Archive for the ‘online’ Category

US newspapers need to reinvent themselves … fast

March 17, 2009

US newspapers are in a state “perilously close to free fall” and time is running short for them to find a business model and reinvent themselves, according to a study released on Monday.

by Chris Lefkow

The Pew Research Center?s Project for Excellence in Journalism said its 2009 report on the State of the News Media was the “bleakest” it has issued since it began doing the annual studies six years ago.

The report examined newspapers, online media, network, cable and local television news as well as news magazines, radio and the ethnic press.

As the study was released, Hearst Corp., publisher of the Seattle Post-Intelligencer, announced it was ending the print edition of the money-losing 146-year-old newspaper on Tuesday and going online only.

The Pew report found that US weekly news magazines and daily newspapers are particularly troubled. “The newspaper industry exited a harrowing 2008 and entered 2009 in something perilously close to free fall,” its authors said.

Nevertheless, they said, “we still do not subscribe to the theory that the death of the industry is imminent,” noting that the industry overall “in 2008 remained profitable.”

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When Will the Transparent Obama Administration Put the Stimulus Online?

January 28, 2009

The Obama administration has talked of an intention to put the stimulus bill online for the American people to read before it’s voted on, which is commendable.

But where is it? Apparently in the same place as the press briefing transcripts. Press Secretary Robert Gibbs was asked about when the bill would go online, and replied that it would be available between the time the bill is in its final form and when President Obama signs it.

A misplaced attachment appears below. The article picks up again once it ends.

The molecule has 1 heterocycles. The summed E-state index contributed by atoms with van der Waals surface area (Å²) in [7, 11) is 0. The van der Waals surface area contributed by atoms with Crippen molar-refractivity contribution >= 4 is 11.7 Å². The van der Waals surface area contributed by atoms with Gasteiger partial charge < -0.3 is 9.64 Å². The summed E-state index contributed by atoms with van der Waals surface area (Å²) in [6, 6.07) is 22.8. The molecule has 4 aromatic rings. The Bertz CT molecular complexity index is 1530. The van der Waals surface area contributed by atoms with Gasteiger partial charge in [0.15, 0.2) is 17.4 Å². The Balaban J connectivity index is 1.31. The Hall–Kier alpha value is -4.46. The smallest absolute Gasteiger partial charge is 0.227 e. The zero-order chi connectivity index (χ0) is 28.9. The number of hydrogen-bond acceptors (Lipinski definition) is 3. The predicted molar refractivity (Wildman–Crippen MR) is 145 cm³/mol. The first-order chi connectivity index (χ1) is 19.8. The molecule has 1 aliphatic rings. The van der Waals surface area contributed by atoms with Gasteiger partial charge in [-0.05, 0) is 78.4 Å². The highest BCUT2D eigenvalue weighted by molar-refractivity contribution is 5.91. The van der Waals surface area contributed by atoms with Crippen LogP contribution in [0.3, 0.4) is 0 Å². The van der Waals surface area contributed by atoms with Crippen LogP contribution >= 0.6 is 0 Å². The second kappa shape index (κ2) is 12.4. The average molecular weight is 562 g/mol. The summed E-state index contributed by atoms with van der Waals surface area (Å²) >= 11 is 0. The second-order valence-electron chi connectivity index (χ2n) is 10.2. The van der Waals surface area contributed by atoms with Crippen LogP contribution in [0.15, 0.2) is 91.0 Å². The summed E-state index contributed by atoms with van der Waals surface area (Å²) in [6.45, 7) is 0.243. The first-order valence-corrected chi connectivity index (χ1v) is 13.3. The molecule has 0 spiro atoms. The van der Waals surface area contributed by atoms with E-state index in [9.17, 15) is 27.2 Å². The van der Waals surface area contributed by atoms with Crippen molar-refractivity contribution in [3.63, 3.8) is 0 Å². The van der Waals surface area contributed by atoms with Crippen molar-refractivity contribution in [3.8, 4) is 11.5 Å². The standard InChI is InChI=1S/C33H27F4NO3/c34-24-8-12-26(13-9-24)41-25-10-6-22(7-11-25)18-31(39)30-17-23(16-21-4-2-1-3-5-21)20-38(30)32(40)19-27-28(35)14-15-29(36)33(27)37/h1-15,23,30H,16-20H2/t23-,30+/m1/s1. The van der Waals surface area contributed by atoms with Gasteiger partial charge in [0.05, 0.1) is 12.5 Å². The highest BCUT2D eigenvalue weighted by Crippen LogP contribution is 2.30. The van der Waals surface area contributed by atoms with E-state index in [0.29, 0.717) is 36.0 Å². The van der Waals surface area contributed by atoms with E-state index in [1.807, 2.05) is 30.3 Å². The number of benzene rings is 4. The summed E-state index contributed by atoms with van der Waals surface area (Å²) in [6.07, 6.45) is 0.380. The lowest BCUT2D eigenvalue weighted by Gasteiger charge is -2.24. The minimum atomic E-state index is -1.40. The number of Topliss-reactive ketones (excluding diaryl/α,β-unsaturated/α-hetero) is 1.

As Gibbs and anyone with a passing interest in politics knows, that’s around about the exact time that having it online will no longer matter. The American people will not be able to make much of a difference in the crafting of the bill at that point. All of the negotiations will have taken place. All the pork will have been traded. All the boondoggles agreed upon and on their way to the President’s desk before the American people get a look at much of it.

If you want a look at it before everything has been decided, a group of right-leaning bloggers and organizations offers a searchable version of the 1,500-page stimulus at Read more than a few pages, and I can almost guarantee you’ll be ahead of your representative in Congress. And, you may even find a few gems that Obama will direct Democrats to jettison, just as he did the millions for contraception.

That should be the Republican strategy for getting most ridiculous liberal provisions jettisoned, by the way. Have Nancy Pelosi pitch each idea in the most unpleasant, tin-eared way possible on the Sunday shows and pile on with criticism until Obama backs away from the idea, as he will from anything that’s mildly politically unpopular, especially with this first, important bill.


On January 21, President Obama signed an Executive Order requiring ethics commitments for officials of his administration. As has been covered here, that commitment has already been compromised.